Does the Minimum Wage Reduce Between- and Within-Group Inequality?

The minimum wage has been introduced and expanded in many countries to lift the wages of the lowest paid workers. In the United States, most of the lowest paid workers are either less educated, young, or female. In light of this, Tatsushi Oka and Ken Yamada examined the extent to which the minimum wage influences the wage differential among workers with different observed characteristics (i.e., years of completed education, years of work experience, and gender) and the wage differential among workers with the same observed characteristics.

Both between- and within-group wage differentials have changed over recent decades. The sources of changes in between-group wage differentials are typically considered to be changes in technology, workforce composition, and gender discrimination. Meanwhile, the sources of changes in within-group wage differentials are less understood.

Oka and Yamada show how a rise in the minimum wage (deflated by the price index) over recent decades has not only raised the lowest level of wages but also weakened the relationship of wages with education, experience, and gender in the United States. The impact of the minimum wage was greatest for workers who earn at the minimum wage, but it also affected those who earn slightly above the minimum wage.

Since the late 1980s, an increase in the wage premium to education and experience was smaller for lower-paid workers than higher-paid workers, while a decrease in the gender wage gap was similar between lower-paid and higher-paid workers. At the same time, the within-group wage differential declined among workers with the lower level of education and experience. Oka and Yamada find that the differences and similarities of changes in the education, experience, and gender wage differentials between lower-paid and higher-paid workers are partially attributable to a rise in the minimum wage, and the decline in within-group wage differential is mostly attributable to a rise in the minimum wage.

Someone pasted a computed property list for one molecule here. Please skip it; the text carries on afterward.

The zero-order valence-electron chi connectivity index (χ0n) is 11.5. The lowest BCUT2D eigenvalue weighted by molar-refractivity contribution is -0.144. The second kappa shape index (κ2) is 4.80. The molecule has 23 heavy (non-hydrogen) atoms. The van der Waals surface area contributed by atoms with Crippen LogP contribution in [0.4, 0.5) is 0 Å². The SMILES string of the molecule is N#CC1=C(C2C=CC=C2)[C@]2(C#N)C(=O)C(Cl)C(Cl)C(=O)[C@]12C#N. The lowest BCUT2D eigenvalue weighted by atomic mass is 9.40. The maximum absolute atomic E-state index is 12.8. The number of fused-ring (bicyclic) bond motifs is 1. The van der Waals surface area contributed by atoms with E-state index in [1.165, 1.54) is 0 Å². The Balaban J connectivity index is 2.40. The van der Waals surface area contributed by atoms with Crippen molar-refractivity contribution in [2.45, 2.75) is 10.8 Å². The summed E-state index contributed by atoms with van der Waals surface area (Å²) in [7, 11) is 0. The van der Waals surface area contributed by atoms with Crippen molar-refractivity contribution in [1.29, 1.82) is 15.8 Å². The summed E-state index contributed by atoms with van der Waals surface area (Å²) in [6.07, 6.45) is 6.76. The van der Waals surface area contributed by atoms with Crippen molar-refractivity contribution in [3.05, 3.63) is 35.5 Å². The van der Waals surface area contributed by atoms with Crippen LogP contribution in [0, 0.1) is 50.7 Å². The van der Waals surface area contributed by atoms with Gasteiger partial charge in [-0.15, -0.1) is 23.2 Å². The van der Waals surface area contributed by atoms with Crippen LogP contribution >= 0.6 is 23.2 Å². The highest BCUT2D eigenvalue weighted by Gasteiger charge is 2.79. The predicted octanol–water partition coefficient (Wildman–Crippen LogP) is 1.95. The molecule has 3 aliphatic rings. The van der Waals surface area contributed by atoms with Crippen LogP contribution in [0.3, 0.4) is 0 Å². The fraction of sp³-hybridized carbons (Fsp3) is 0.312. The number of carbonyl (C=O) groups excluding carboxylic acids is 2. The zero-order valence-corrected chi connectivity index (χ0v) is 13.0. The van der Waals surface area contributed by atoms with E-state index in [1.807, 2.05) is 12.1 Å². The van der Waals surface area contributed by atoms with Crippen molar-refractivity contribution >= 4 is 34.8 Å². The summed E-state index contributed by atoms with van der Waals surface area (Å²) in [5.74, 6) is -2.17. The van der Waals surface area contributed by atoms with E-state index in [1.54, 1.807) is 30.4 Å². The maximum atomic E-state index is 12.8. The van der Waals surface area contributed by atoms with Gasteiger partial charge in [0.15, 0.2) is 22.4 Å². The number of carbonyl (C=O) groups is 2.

Their findings suggest that the impact of the minimum wage needs to be taken into account when we attempt to explain the observed patterns of changes in between- and within-group wage differentials.

Read the study in the Journal of Human Resources: “Heterogeneous Impact of the Minimum Wage: Implications for Changes in Between- and Within-Group Inequality,” by Tatsushi Oka and Ken Yamada.

Tatsushi Oka is an associate professor of econometrics and business statistics at Monash University. Ken Yamada is a professor of economics at Kyoto University.